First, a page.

The wireless way Xbox 360 consoles and controllers connect does not violate a Motorola (now owned by Google) patent.
That's what the US International Trade Commission decided for a second time yesterday when it refused to overturn its original no-way-Jose decision from March, reported ZDNet.
"This is a win for Xbox customers," fist-pumped Microsoft's law man David Howard, "and confirms our view that Google had no grounds to block our products."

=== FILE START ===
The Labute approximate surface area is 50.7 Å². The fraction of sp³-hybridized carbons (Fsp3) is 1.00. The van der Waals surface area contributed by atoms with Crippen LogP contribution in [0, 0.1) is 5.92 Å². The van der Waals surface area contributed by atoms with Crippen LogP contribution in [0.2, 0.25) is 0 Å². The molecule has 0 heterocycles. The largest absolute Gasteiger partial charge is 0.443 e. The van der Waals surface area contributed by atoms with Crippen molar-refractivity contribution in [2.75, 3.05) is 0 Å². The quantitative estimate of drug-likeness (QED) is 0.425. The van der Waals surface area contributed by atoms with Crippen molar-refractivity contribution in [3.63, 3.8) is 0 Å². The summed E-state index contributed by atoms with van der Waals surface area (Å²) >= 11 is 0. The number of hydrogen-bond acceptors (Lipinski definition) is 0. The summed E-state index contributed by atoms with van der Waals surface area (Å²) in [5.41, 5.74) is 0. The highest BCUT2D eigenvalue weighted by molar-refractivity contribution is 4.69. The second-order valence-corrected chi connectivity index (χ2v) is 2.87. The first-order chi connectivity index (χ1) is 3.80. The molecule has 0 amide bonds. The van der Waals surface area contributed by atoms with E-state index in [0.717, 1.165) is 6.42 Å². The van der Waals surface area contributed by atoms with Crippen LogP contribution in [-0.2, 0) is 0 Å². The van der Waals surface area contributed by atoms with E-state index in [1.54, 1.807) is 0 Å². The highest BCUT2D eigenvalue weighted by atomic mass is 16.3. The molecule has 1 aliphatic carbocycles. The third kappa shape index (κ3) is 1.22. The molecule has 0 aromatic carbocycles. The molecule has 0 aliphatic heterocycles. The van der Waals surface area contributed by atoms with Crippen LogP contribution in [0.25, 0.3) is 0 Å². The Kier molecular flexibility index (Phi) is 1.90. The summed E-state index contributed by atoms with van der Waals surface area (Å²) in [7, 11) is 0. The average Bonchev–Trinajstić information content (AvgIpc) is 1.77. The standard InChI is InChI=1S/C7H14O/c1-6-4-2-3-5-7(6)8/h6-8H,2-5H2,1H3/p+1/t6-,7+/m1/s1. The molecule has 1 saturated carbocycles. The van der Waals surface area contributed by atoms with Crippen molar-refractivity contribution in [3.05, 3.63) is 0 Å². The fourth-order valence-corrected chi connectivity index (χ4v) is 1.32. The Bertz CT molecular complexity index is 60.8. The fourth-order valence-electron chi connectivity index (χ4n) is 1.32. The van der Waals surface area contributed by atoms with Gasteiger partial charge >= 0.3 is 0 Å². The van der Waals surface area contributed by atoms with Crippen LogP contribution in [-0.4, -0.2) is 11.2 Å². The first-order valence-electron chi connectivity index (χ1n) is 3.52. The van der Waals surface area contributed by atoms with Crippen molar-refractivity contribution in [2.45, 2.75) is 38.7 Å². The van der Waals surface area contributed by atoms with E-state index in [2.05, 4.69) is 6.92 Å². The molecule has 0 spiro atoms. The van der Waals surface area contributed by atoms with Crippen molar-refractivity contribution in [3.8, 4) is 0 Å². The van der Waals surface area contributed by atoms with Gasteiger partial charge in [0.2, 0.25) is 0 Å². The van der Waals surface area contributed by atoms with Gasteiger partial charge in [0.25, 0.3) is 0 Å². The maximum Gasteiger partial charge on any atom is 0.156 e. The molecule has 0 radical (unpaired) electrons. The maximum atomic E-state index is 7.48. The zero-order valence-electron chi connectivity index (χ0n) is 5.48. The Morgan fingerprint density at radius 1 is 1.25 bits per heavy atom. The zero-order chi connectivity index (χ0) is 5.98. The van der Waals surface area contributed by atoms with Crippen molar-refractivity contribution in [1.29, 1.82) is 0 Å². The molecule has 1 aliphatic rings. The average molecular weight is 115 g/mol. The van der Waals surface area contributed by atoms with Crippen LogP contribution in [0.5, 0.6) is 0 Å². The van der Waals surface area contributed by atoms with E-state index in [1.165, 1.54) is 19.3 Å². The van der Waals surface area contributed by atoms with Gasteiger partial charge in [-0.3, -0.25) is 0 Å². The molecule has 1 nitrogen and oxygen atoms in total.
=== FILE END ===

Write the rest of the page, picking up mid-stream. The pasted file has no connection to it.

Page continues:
Glum Google responded: "We're disappointed with this decision and are evaluating our options."
Microsoft and Motorola's spat stretches back to 2010, but it was Microsoft that struck first, alleging patent infringement and claiming greedy old Motorola wanted excessive royalties for its patents.
Motorola slugged back by claiming Microsoft infringement on 16 patents, including the wireless dispute above. The bony legal finger was also pointed at video decryption techniques the Xbox 360 used.
The spat escalated so much that at one point the ITC was considering blocking sale of Xbox 360s in the US and Germany.
Fortunately that didn't happen because a judge ruled that these kind of patents were critical to industry standards and shouldn't be ruthlessly policed.